Why Do So Many Rockstars Die At 27? Science Explains.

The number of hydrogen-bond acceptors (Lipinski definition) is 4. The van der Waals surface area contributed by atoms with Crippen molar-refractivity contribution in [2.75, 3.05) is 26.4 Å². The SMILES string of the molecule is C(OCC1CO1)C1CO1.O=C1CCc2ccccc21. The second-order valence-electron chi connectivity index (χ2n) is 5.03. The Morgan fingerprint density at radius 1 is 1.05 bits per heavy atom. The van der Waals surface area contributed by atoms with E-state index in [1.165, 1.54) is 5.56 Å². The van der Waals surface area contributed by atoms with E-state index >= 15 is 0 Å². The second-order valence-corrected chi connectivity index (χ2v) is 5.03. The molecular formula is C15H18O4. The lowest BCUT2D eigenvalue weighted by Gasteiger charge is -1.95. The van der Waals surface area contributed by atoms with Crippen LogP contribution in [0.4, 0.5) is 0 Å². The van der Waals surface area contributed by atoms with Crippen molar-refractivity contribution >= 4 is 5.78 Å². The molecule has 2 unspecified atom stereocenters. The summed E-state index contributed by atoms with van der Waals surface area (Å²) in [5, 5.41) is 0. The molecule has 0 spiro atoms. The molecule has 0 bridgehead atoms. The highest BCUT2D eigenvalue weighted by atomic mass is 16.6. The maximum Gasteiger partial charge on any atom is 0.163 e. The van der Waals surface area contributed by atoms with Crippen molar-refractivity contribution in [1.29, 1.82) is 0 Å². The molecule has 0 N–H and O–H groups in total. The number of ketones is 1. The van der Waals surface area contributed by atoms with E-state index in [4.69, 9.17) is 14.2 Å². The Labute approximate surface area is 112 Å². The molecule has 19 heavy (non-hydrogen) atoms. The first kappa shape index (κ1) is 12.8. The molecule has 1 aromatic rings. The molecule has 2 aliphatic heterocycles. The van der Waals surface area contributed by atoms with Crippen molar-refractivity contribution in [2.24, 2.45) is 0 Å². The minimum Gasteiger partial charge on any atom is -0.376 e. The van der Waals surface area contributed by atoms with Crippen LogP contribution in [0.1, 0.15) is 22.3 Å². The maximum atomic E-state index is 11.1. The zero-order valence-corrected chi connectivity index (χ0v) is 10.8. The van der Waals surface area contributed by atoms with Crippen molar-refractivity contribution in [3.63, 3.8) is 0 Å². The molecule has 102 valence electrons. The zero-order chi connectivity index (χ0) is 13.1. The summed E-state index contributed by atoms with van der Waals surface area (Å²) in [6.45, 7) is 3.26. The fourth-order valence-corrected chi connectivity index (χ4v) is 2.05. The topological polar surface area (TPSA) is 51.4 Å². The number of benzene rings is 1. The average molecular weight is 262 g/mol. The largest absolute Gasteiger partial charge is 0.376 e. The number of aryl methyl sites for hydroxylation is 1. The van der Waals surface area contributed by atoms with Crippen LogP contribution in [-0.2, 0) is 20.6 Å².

The “27 Club” refers to the many rockstars and musicians who died at the age of 27. These stars who burnt out but didn’t fade away (as Kurt Cobain put it in his suicide letter) include: Amy Winehouse, Kurt Cobain, Jimi Hendrix, Janis Joplin and Jim Morrison. Why does there seem to be a pattern of so many talented musicians leave us at this specific age? The result is a combination of circumstance and environment. But most importantly 27 isn’t the key age where things go awry so much as it has been a coincidental age that we’ve latched onto because it has a ring to. Rockstars, however, are more likely to die young than non-rockstars of the same age group and era. Some die younger than 27, some a bit older, but before their time no less. A 2012 British study that surveyed 1,500 performers over a 40-year period compared the lifespans of rockstars and non-rockstars of the same era; meaning Kurt Cobain’s lifespan would be compared to the lifespans of other people from his age group in the 1990s. The survey found that North American rockstars were 87.6% as likely to be alive as their contemporary non-rockstars. Which translates to North American rockstars being more likely to die prematurely. In 27: A History of the 27 Club, author Howard Sounes asserts that the reasons for these early deaths is often the fact that many of these rockstars had substance abuse issues, “difficult childhoods,” attracted other drug addicts and lead the less than physiologically healthy “rockstar” lifestyle that all promoted their unfortunate demises. However the British researchers did find that early rockstar deaths are on the decline due to the corporatization and professionalization of the music industry. Where as music often used to be the product of organic subcultural movements where wayward youth could find a voice, it has now become a desirable and acceptable  job that attracts a more vast array of people. [Via. Policy Mic]